Review: Pure Imagination ★★★★ – Judi Herman enters the tune-fuelled world of Leslie Bricusse

© Annabel Vere If like me, you relished the toothsome trip round Willie Wonka's Chocolate Factory in the 1971 movie musical of Roald Dahl's dark and delicious children's classic, you'll have no problem identifying the title of this equally moorish compilation of the words and music of Leslie Bricusse.

Gene Wilder's pitch-perfect Willie Wonka sang the song like a silky caress in the film and, as the programme informs us, it's been covered by stars including Michael Feinstein, Sammy Davis Jr, Jamie Cullum and Mariah Carey, and featured on TV shows ranging from Glee to Family Guy.

The joy of the man's genius, as explored and celebrated in this warm hug of a compilation show, is not just the range of fine singers attracted to Bricusse's work – it's the range of the work itself. The palpable delight in the auditorium comes as much from surprise at the rediscovery of yet another all-time favourite from the composer/lyricist's extraordinary back catalogue, as from the execution and charm of these five well-chosen performers.

Think Bond themes ‘Goldfinger’ and ‘You Only Live Twice’ (written with John Barry and Anthony Newley); cheerful, upbeat numbers like ‘On a Wonderful Day Like Today’ and ‘Out of Town’ (Housewives' Choice memories anyone?); inspirational anthems like Nina Simone's spine tingler ‘Feeling Good’ and Sir Harry Secombe's feel-good hit ‘If I Ruled the World’. There are also comedy novelty numbers, including Oscar-winning ‘Talk to the Animals’ from Dr Dolittle and ‘My Old Man's a Dustman’, which topped the charts on three continents; and of course there are the love songs, often with a specific original context, such as ‘Can You Read My Mind?’, the love number from the film Superman.

It’s good to be reminded not just of the man's music but also of his musicals. Bricusse seems to have a penchant for Victoriana and the Edwardian age, for his musicals on stage and screen include the Julie Andrews vehicle Victor/Victoria, Dr Jekyll and Mr Hyde and Dickens adaptations Scrooge and Pickwick. Then there’s Sherlock Holmes – The Musical, which yields a great excuse for a jolly old Cockney knees-up with showstopper 'Down the Apples 'n' Pears'.

But this show is stuffed with showstoppers and wonderful curiosities. Did you know that Bricusse wrote clever lyrics to Henry Mancini's Pink Panther Theme? It's wonderfully realised here as a segue from ‘Talk to the Animals’, where designer Tim Goodchild thinks pink and lithe Giles Terera glides round the stage lashing his tail while pursued by the rest of the company – complete with raincoats and magnifying glasses of course. The man writes lyrics to die for – perhaps literally in ‘Goldfinger’  – "He's the man, the man with the Midas touch, a spider's touch, such a cold finger … For a golden girl knows when he's kissed her, it's the kiss of death from Mister Goldfinger".

© Annabel Vere

Happily all five members of the company – Terera as the Joker (a character from The Smell of the Greasepaint – The Roar of the Crowd), Dave Willetts as the Man (adding a lovely depth of emotion and gravitas in numbers including ‘Who Can I Turn To’ and ‘Once in a Lifetime’), Siobhan McCarthy as the Woman, Niall Sheehy as the Boy and Julie Atherton as the Girl – make sure their audience can hear every precious word. And they all manage to work up a head of emotional steam in the brief connections they have with each other, song on song. Versatile Terera is not just a performer with emotional depth (as seen during the number ‘What Kind of Fool Am I?’) and a lovely sense of fun (‘The Candy Man’) but a lovely mover too and Matthew Cole sets numbers around him to give him his head (or should that be feet!).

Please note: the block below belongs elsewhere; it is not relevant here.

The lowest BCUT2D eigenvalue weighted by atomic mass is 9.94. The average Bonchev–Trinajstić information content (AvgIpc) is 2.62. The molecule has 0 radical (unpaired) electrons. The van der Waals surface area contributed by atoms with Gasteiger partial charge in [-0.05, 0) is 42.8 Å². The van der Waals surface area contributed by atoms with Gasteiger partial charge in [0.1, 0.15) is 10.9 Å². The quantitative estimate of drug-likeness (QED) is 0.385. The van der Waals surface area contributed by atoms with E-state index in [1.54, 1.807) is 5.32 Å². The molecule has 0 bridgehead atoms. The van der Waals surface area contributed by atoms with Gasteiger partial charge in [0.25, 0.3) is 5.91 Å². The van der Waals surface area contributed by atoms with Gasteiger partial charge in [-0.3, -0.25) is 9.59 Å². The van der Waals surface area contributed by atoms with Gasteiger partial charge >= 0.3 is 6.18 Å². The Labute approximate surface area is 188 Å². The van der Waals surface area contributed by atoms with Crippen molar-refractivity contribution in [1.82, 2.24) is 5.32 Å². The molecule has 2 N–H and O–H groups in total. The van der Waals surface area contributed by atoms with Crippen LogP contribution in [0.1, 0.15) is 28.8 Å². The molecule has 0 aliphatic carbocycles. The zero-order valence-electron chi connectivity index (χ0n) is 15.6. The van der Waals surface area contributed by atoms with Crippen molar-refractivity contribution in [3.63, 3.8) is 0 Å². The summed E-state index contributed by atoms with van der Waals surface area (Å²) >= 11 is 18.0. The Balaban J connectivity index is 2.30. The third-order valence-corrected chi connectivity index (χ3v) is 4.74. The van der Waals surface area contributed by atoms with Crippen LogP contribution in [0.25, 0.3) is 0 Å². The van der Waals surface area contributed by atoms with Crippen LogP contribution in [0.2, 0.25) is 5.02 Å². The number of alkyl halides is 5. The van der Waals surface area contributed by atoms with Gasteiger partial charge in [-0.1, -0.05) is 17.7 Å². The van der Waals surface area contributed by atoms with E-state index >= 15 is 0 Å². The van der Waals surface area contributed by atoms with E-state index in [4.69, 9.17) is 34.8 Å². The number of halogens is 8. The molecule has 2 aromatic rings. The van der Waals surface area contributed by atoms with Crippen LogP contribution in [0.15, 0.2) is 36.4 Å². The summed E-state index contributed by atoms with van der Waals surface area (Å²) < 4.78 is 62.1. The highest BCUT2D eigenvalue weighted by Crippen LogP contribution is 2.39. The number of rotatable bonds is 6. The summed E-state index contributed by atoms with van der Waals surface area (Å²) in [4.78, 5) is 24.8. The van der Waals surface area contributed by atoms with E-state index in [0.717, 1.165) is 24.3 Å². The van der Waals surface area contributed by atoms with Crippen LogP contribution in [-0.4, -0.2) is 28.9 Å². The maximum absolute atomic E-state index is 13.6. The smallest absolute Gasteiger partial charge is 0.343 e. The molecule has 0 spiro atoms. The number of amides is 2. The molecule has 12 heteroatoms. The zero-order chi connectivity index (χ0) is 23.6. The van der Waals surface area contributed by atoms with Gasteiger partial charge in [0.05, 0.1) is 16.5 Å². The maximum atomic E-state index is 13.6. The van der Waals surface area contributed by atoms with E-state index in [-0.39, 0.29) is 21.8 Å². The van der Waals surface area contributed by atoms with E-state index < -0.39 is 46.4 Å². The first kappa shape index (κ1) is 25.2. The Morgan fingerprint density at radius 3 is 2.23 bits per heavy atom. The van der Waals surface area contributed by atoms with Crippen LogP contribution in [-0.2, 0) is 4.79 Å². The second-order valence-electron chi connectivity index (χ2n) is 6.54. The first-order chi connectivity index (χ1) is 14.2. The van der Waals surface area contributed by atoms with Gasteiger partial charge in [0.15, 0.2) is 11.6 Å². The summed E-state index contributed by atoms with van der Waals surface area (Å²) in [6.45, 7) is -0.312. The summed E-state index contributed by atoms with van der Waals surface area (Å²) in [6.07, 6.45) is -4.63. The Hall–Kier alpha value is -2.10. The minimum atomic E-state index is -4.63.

The powerful six-strong band, arranged to the side of the stage, feels like part of the cast and does Bricusse’s wonderful range of styles proud. MD Michael England, while at, and occasionally away from, the piano takes centre stage, generously sharing his stool with the performers.

So although designer Tim Goodchild has provided a swirling backdrop that can frame video and still images and morphs usefully to suggest the Bond credits, he has wisely kept the scenery simple to frame the talents of the cast – a swirl of music round the edge of the stage floor, reflecting the backdrop, to suggest the size of the composer’s oeuvre, and angular chairs in different styles and poster colours.

The evening aroused my curiosity about early shows such as The Smell of the Greasepaint… along with Stop the World – I Want to Get Off, surely due for a revival. And it’s great to report that the man is still writing. I’m just as curious to know more about his as yet unperformed new musical Sunday Dallas after enjoying the fun of ‘Hollywood Wives’, a number from the show that evokes the late great Jackie Collins, as it’s staged here featuring a Hollywood Diva and her claque, pursued by adoring males seeking selfies with her. I'm also happy to say that Bricusse’s 2009 biographical musical Sammy, about his friend and fine interpreter of so many of his songs, Sammy Davis Jr, is bound for London. Meanwhile there is this chance to get to know and enjoy a terrific selection from Bricusse’s songbook – even though it does not feature his 1973 song ‘Chutzpa’!

By Judi Herman

Pure Imagination runs until Saturday 17 October. 7.30pm & 2.30pm. £15-£50. St James Theatre, 12 Palace St, SW1E 5JA; 084 4264 2140.